The single-level house was built on a plot of land set above the centuries-old trees and Trama Arquitetos aimed for its design to connect with this surrounding nature.
“First of all, we had decided that the house should be at the same level as the treetops, creating harmony by the idea of a floating garden on the horizon,” Trama Arquitetos co-founder Bruno Leitão told Dezeen.
“In this context, we have designed a one-level architectural plan distinguished by a division between social and private areas,” he continued.
“The house was built following the restrictions of the land to preserve the cork trees and creating a view over this centenary little forest.”
The 450-square-metre house, which was designed for a young family, has a panoramic view of the nearby mountains and valleys.
The studio chose concrete, stone, wood and Corten steel as the main materials for the 3.5-metre-high building, as it believed these would be most compatible with the surrounding landscape.
“We had decided that the house needed raw and natural materials that perfectly matched the landscape,” Leitão said.
“For the exterior, our choice basically was: raw concrete, travertine marble, Corten steel, schist rock and ruivina – a Portuguese stone.”
Trama Arquitetos used raw concrete as a base that would match all the additional materials and added the marble for a touch of sophistication.
“The marble communicates simplicity and sophistication at the same time,” Leitão said. “But, avoiding to be so classic, we have decided that the Corten steel and the schist rock would be interesting materials to bring contemporaneity.”
The house is divided into two parts by a series of small pools, which the studio describes as “water mirrors.”
These separate the volume that holds the social spaces – including a large open-plan living room and kitchen – and one guest bedroom, from the more private spaces in the house’s other half.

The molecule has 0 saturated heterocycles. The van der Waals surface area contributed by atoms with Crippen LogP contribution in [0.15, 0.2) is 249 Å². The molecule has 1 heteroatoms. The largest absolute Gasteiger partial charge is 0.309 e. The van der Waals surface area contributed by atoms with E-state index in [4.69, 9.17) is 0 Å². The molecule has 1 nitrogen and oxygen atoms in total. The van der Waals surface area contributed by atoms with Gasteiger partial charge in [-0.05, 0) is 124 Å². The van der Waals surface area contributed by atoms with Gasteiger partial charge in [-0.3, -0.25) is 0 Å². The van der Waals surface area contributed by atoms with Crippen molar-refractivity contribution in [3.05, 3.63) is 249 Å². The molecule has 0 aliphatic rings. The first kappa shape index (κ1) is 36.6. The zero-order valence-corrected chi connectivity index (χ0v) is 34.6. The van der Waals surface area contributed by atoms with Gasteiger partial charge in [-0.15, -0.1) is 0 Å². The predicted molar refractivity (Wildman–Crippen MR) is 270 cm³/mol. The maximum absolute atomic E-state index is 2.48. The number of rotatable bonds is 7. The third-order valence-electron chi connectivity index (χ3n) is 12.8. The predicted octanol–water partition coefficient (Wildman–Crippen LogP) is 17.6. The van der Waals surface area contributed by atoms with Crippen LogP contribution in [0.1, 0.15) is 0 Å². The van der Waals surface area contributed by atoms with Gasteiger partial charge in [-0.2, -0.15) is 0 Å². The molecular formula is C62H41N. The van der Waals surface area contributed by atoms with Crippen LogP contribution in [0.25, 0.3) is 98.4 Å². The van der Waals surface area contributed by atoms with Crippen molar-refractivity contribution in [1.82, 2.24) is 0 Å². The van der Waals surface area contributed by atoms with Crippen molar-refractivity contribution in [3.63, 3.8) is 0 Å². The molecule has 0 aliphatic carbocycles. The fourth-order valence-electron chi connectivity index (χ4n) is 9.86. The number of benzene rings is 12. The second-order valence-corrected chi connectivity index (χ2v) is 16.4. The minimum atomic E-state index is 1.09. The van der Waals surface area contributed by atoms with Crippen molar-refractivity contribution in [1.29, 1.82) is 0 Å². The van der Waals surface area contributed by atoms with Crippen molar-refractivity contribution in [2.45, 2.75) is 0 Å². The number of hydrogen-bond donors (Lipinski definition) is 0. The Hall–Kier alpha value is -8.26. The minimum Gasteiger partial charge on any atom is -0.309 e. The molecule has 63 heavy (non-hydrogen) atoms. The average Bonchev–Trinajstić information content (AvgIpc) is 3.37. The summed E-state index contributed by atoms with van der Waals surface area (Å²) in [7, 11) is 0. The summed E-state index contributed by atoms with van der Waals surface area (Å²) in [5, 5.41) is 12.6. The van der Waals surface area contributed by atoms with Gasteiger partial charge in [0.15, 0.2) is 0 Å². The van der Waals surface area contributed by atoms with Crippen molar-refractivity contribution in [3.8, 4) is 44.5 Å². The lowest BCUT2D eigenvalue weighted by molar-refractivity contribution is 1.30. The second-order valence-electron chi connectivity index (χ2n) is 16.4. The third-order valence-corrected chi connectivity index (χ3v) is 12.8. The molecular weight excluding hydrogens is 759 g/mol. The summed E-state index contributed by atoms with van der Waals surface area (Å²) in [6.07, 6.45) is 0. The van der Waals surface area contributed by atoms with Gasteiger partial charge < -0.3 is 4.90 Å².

This part of the building has three bedrooms, as well as a lounge and a larger bathroom.
The small pools are visually connected with Cork Trees House’s infinity pool, which sits at an outdoor terrace at the end of their sightline.
“Visually it is something that stands out because it is reflecting the rooms all the time and because that brings the idea of life, nature and green spaces literally through the house,” Leitão said of the water feature.
“Nevertheless, this ornament function isn’t the only one. These water features are very important to help the ambient temperature during summer.”
Trama Arquitetos designed the house to “surprise”, something it believes it achieved through the pared-down design.
“When you arrive it is impossible to imagine what it hides,” Leitão said. “The entrance is simple and keeps a mystery.”
“You can only see a beautiful flat raw concrete house. Then, after the main door, you can live the spirit of the Cork Trees House feeling that the interior merges the exterior, creating a unique ambience.”
Inside, the use of stone continues throughout the house, where it has been combined with wooden panelling to create an organic feel.
Large floor-to-ceiling windows provide views of the swimming pool and the smaller pools between the two volumes. A wooden stove in the living room helps to heat the house.
Cork Trees House includes renewable energy systems as well as water reuse and energy efficiency to reduce its environmental impact,
The house’s water is heated by solar panels, while the interior underfloor heating is powered by a heat pump.
“This kind of system has a high energy efficiency powered by photovoltaic panels,” Leitão said.
“In addition, we decided for a CMV (Controlled Mechanic Ventilation) that provides considerable energy savings.”
“The Cork Trees House uses electric energy basically just for lighting and domestic devices.”
Photography is by João Morgado.
Studio: TRAMA arquitetos
Architect: Bruno Leitão and Marco Bernardino
Project team: Adriano Peixoto, Ricardo Silva, Eduarda Rocha, Helena Vilar, Catarina Silva and Ivo Silva
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